This is an interesting and at the same time, an appalling story. How is it that even relatively uneducated people, mostly women, can succumb to such abuse for years without speaking up? After all, this family, under the destructive thumb of their patriarch, Marcus Wesson, wasn’t living in some isolated desert camp. They lived in a home in an urban center, Fresno, California. Some of them worked, even if most never went to school and while they were obviously in thrall to an evil man, some of them, especially Marcus’ wife, Elizabeth, should have spoken out.

It is also hard to accept that this “family” was not known to local authorities.

Reporter Alysia Sofios is assigned to a case of mass murder of nine children in their home. She soon breaks protocol by becoming intimately involved with the surviving family, helping them create a more normal life. The book is the story of that deepening involvement and the reporter’s gradual entanglement with the Wessons. Finally, although her intentions are benign, echoes of Marcus Wesson’s control and manipulation of his offspring seem to be descending on Alysia and her decisions regarding the family going forward.

Ultimately, the emotional/straightforward style of the narrative becomes a little tedious. Still this is a story well-told and should be examined by members of every social service agency in the country where suspicions of out-of-the ordinary family situations arise.

Reviewed by Carl Brookins, August 2017.
http://www.carlbrookins.com http://agora2.blogspot.com
The Case of the Purloined Painting, The Case of the Great Train Robbery, Reunion, Red Sky.

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A Conspiracy of Ravens
James Hicks Series #3
Terrence McCauley
Polis Books, September 2017
ISBN: 978-1943818716
Trade Paperback

A classic thriller from an experienced, award-winning thriller writer. This is by no means McCauley’s first rodeo. I do confess that while the link of the title to an earlier book, A Murder of Crows, is apparent, the meaning of the title in the context of this novel is obscure to me.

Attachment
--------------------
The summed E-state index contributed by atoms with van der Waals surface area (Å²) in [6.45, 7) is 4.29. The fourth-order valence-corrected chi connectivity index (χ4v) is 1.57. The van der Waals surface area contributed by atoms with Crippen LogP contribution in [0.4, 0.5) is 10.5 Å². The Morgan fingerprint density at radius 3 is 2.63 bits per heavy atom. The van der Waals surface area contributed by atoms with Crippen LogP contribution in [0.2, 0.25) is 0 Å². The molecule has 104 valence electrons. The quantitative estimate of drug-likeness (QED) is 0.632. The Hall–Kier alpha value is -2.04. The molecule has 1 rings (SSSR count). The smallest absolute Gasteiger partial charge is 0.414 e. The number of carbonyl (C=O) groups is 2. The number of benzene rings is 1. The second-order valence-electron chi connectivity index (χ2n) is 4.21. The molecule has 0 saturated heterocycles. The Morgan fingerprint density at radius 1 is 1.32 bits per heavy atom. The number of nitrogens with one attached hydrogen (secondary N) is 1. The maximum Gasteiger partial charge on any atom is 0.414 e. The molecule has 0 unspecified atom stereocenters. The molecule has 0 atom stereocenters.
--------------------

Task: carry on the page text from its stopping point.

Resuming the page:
The story is another fraught episode in the continuing saga of James Hicks, now Dean of a super-secret intelligence operation, privately funded, operating as much as possible in secret from somewhere in the Northeast. The group is called The University. Most of the operatives and executives are labeled with college-centric titles. Hence, the former Dean of the agency is called the Trustee.

Mr. Hicks leads a rambunctious organization of marvelously talented shooters, mission planners, analysts, translators and the most advanced technicians in the world. This University operates a highly sophisticated satellite system designed to monitor and counter both friendly (CIA) and unfriendly (China, Russian GRU) computer and surveillance, banking and law enforcement systems.

Ducking drone-carried bombs, machine and shotgun-toting killers, Hicks zooms about the world, thwarting killers, meting out hard-fisted lethal justice, all with the help of a wonderfully varied cadre of close and talented associates.

The characters are distinct, consistent, lethal and fit into the thriller mode comfortably. For fans of this kind of crime novel, everything is presented in plain, straightforward, brutal and realistic language. The one truly intriguing and off-kilter character, Roger Cobb, plays an unusual, really close, friend of Dean James Hicks, a character worth a closer look.

Reviewed by Carl Brookins, November 2017.
http://www.carlbrookins.com http://agora2.blogspot.com
The Case of the Purloined Painting, The Case of the Great Train Robbery, Reunion, Red Sky.